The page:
cathector writes "An article at spaceweather.com reports that the toolbag dropped during Heidemarie Stefanyshyn-Piper's spacewalkhas been recordedon film from earth: 'When Endeavour astronaut Heidemarie Stefanyshyn-Piper dropped her toolbag during a spacewalk on Nov. 18th and it floated away, mission controllers probably figured they'd seen the last of it. Think again. Last night, Nov. 22nd, veteran satellite observer Kevin Fetter video-recorded the backpack-sized bag gliding over his backyard observatory in Brockville, Ontario. "It was easily 8th magnitude or brighter as it passed by the 4th magnitude star eta Pisces," he says. Spaceweather's satellite tracker is monitoring the toolbag.'"
The actual loss of the bag was filmed, too; reader Kagura links in a comment on the original story to this YouTube clip of the bag's escape.
from the doing-stuff-is-overrated dept.
netbuzz writes "Meeting in Minneapolis this week, the Internet engineering community is debating whether to aggressively fashion and apply fixes for the so-called Kaminsky bug in the DNS discovered this summer, or to simply let its threat stand as motivation for all to move with greater speed toward DNSSEC, which is considered the best long-term security solution. Problem with the latter approach is that DNSSEC has been in the works for a decade already, no one is confident it will be universally embraced, and the Kaminsky flaw is causing real problems today.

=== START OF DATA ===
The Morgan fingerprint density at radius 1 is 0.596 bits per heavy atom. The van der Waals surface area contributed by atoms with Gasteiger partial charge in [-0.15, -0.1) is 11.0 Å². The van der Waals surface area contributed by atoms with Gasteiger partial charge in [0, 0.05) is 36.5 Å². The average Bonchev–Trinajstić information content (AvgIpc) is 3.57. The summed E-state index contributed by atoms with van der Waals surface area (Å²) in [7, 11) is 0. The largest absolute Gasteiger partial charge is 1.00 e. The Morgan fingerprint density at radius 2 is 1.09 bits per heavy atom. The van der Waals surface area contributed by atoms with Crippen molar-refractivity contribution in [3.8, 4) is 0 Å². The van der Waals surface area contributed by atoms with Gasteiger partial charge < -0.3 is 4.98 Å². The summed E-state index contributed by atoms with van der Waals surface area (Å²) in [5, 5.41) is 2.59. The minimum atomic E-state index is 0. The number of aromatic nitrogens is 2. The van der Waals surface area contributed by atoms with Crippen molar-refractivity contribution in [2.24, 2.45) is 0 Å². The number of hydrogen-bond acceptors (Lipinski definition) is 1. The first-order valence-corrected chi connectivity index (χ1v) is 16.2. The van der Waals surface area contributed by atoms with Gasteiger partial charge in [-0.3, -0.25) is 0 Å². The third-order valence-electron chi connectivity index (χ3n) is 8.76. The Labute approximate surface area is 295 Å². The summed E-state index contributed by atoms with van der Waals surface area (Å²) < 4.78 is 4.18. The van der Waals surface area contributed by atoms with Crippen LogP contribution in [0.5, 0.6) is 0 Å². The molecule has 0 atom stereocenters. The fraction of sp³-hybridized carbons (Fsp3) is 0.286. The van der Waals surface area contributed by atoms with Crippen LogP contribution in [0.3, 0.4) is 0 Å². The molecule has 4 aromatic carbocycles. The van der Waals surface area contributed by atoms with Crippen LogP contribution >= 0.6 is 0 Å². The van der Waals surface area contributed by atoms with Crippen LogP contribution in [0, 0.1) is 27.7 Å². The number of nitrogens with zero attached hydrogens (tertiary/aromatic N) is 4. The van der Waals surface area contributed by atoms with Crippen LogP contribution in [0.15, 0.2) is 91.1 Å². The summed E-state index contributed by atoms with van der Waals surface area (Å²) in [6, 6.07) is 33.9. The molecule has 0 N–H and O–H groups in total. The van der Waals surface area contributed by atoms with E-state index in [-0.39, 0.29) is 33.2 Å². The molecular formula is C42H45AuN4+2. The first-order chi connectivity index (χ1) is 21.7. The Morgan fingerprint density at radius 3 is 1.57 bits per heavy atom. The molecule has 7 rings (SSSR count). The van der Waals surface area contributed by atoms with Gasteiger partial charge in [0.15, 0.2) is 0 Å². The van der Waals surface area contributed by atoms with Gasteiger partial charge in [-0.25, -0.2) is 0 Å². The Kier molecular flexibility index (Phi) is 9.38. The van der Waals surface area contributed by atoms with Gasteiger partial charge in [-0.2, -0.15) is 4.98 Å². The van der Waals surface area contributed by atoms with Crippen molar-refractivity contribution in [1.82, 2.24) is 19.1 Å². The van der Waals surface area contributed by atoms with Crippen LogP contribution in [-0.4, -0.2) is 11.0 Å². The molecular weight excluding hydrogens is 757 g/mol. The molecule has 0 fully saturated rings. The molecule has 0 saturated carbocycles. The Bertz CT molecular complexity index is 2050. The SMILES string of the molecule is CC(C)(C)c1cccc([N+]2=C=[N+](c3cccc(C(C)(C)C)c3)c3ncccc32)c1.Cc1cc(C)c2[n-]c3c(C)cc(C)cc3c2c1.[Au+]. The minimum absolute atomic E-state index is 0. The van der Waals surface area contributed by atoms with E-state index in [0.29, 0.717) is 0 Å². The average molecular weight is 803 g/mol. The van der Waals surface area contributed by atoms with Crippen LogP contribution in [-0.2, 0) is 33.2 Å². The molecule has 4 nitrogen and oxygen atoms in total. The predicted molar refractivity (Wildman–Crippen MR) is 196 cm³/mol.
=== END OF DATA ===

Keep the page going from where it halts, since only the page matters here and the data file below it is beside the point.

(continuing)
from the read-comprehend-legislate dept.
MojoKid writes with this excerpt from HotHardware:
"According to the Electronic Frontier Foundation (EFF), a
dangerous legal precedent has just been set that can potentially unravel existing federal privacy protections for e-mail and Internet usage. The alert from the EFF is not just to sound a general warning, but it also takes the form of an Amicus curiae (friend of the court) brief, filed with the federal 9th US Circuit Court of Appeals, asking for the court's legal finding to be overturned... The findings of this case
could become the foundation of a legal precedent upon which other similar cases can subsequently be based. If that were to be the case, then the unauthorized retrieving of e-mails from an e-mail server would not be considered a violation of the federal Wiretap Act, which
will then open the door for government-sponsored snooping."